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Podcast / Star Trek Tempest

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A hybrid RPG actual play/audio drama podcast set in the Star Trek universe and using the Star Trek Adventures roleplaying game system that follows the adventures of the USS Tempest, a sister ship to the Enterprise-C first seen in the TNG episode "Yesterday's Enterprise" set in the time period between The Original Series and Next Generation eras. Featuring many established elements of the Star Trek universe through the experiences and adventures of a new ship and crew, though given the RPG nature of the storytelling, events sometimes play out differently than they must've as part of the main franchise.


Star Trek Tempest contains examples of:

  • Adaptation Deviation: The first three missions contain a handful of these, since they come from Star Trek Adventures' first mission compendium book but are adapted to the different era Tempest is set in.
    • Entropy's Demise: The context of the Romulans is different, since there has been no official contact with them for about 30 years.
    • That Which Is Unknown: Dr. Ja'Brenn and the Takarans become Dr. Toran and the Angosians, changing a species only known minimally by Dr. Crusher late in TNG to a different alien of the week species from TNG.
    • Border Dispute: The Nova-class USS Nightingale becomes the Merced-Class USS Ellesmere.
  • Animal Theme Naming: The various supporting characters of the Tempest crew all have conspicuously animal sounding names. There's Douh the deer-like helm officer; Eele the engineer that specializes in electro-plasma systems (read: an electric eel); and K'at, the nurse that happens to be from an established Star Trek species that bears a strong resemblance to Earth cats.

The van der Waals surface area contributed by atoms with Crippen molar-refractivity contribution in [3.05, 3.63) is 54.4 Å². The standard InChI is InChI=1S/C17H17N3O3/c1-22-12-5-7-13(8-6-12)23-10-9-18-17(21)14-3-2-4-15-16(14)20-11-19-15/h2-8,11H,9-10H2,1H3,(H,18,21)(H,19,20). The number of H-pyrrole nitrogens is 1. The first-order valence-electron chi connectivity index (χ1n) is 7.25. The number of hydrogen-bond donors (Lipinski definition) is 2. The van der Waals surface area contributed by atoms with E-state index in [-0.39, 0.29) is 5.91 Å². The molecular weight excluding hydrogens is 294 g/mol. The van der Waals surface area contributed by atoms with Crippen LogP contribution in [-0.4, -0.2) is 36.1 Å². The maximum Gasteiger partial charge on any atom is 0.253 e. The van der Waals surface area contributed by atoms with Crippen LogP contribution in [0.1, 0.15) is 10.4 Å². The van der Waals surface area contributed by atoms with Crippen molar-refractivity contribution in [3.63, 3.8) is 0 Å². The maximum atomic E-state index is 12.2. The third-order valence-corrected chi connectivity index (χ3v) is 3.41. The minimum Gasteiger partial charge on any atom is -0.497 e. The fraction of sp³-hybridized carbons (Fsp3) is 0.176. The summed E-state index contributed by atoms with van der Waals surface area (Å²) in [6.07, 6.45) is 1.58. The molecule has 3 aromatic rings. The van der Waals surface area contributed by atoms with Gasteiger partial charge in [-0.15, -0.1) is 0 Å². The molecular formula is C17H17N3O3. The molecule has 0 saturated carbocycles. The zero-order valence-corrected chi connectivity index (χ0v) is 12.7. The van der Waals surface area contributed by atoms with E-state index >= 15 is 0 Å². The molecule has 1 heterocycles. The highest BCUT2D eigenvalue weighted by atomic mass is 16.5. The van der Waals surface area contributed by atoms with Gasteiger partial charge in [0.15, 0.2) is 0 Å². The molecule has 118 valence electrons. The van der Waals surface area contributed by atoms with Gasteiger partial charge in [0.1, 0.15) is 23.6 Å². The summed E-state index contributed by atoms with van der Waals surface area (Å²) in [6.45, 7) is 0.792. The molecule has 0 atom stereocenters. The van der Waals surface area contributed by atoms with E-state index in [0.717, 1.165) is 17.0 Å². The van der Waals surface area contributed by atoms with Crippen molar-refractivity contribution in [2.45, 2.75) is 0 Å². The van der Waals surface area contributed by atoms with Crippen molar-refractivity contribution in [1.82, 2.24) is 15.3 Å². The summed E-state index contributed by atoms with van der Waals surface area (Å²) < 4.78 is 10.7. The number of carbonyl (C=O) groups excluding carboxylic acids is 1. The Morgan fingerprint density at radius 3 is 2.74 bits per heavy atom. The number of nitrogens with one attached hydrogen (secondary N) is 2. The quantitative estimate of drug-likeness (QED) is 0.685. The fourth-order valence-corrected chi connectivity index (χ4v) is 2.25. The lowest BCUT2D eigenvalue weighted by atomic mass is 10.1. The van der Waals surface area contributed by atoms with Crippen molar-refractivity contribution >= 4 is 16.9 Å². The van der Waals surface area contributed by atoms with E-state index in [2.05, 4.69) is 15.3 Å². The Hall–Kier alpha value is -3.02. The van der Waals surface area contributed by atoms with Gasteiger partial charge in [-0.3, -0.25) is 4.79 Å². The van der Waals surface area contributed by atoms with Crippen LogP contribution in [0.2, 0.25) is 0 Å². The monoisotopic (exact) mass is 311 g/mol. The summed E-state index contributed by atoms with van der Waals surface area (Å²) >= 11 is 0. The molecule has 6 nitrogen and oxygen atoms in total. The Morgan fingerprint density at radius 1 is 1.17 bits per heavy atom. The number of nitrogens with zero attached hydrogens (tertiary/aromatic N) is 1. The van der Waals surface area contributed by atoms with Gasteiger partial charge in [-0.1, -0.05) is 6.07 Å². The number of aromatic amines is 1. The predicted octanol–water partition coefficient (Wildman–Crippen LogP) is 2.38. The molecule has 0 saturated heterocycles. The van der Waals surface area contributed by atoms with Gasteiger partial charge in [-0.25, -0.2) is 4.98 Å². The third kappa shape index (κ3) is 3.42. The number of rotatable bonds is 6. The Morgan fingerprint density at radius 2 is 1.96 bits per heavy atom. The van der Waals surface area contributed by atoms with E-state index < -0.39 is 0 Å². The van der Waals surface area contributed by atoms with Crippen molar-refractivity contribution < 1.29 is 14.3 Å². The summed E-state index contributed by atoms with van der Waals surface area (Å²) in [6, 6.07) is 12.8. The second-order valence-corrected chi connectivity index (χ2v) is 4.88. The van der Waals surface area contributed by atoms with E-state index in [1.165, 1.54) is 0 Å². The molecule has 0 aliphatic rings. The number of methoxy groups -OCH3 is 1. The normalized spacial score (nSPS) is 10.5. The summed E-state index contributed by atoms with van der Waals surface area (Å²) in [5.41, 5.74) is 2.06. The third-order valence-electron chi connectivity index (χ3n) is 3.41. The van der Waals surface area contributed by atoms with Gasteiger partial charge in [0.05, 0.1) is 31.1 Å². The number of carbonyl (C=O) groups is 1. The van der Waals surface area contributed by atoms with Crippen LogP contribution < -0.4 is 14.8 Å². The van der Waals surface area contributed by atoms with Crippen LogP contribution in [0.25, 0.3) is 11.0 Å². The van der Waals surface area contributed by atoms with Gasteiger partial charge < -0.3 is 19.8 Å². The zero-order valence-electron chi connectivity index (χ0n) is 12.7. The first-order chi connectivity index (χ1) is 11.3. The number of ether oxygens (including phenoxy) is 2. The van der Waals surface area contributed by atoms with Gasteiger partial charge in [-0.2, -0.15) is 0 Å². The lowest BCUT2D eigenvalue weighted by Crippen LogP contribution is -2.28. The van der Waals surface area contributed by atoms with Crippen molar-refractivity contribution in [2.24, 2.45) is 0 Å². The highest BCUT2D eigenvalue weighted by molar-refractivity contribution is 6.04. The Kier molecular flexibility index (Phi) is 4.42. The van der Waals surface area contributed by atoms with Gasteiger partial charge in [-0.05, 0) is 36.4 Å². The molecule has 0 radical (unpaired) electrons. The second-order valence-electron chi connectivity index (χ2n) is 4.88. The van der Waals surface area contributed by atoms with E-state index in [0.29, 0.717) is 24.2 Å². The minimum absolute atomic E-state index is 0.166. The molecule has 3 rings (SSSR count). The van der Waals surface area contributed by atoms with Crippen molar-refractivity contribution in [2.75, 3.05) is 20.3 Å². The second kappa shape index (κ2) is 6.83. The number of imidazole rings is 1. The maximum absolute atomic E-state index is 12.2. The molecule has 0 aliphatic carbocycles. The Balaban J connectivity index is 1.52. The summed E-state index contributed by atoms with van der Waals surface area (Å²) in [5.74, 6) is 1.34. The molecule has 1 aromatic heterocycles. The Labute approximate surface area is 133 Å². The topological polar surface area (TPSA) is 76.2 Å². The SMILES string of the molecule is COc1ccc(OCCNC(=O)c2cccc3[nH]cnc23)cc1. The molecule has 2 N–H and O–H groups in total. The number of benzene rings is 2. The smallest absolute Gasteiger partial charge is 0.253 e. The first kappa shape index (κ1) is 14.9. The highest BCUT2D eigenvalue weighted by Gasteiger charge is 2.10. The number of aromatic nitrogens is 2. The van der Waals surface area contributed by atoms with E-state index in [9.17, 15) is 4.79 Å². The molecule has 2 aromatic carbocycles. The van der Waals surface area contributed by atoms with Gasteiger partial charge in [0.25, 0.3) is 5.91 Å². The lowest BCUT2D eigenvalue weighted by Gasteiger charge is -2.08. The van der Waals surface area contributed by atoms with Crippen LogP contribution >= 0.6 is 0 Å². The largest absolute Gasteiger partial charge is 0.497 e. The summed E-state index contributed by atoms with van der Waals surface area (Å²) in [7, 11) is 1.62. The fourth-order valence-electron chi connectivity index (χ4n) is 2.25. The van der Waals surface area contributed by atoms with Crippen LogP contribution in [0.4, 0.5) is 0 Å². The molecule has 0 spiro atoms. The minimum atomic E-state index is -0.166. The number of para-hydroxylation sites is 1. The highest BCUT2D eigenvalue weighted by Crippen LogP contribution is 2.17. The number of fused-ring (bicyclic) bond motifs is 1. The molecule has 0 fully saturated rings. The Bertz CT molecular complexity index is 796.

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  • The Cameo: In "Sabotage on Station 7" both Milder's and Garcia's case officer at Starfleet Intelligence is Marta Batanides, one of Picard's Academy friends we see in the TNG episode "Tapestry" and who according to beta canon worked in Starfleet Intelligence.
  • Continuity Nod:
    • In "That Which Is Unknown" the Angosians know they can't join the Federation until they end their conflict with the Tarsians, a conflict which had only recently ended when the Angosians were introduced in the TNG episode "The Hunted."
    • In the TNG episode "The Chase", set in 2369, it's been 30 years since Galen and Picard have seen each other, meaning they last saw each other in the end of Boats Against the Current. Thanks to Maddox's intervention, that 30 year gap will be averted.
    • In "Incident at Ivex" the Klingon bird of prey is named "Tong Vey" after a famous battle in Klingon history that is a plot point from the Deep Space Nine episode "Rules of Engagement."
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    • In the "Tempest Tossed" the main Cardassian ship is the "Kraxon" which is the same ship that takes Thomas Riker into custody in the Deep Space 9 episode "Defiant." And Gul Krim is the name of a Legate mentioned in dialogue in Deep Space 9's "Behind the Lines".
    • In "Primum Non Nocere" the medical mission the Tempest is diverted from is delivering antiviral medicines to the plague ravaged colony of Arvada III. In the TNG episode "Arsenal of Freedom", Dr. Crusher tells a story about how a plague broke out on the colony where she was living with her grandmother. Traditional medical supplies ran out and her grandmother used local plants and herbs as a stop gap before help could arrive. The reason such a stopgap was necessary, according to Star Trek: Tempest, is because the ship carrying the necessary relief was diverted by a different mission - the circumstances of "Primum Non Nocere."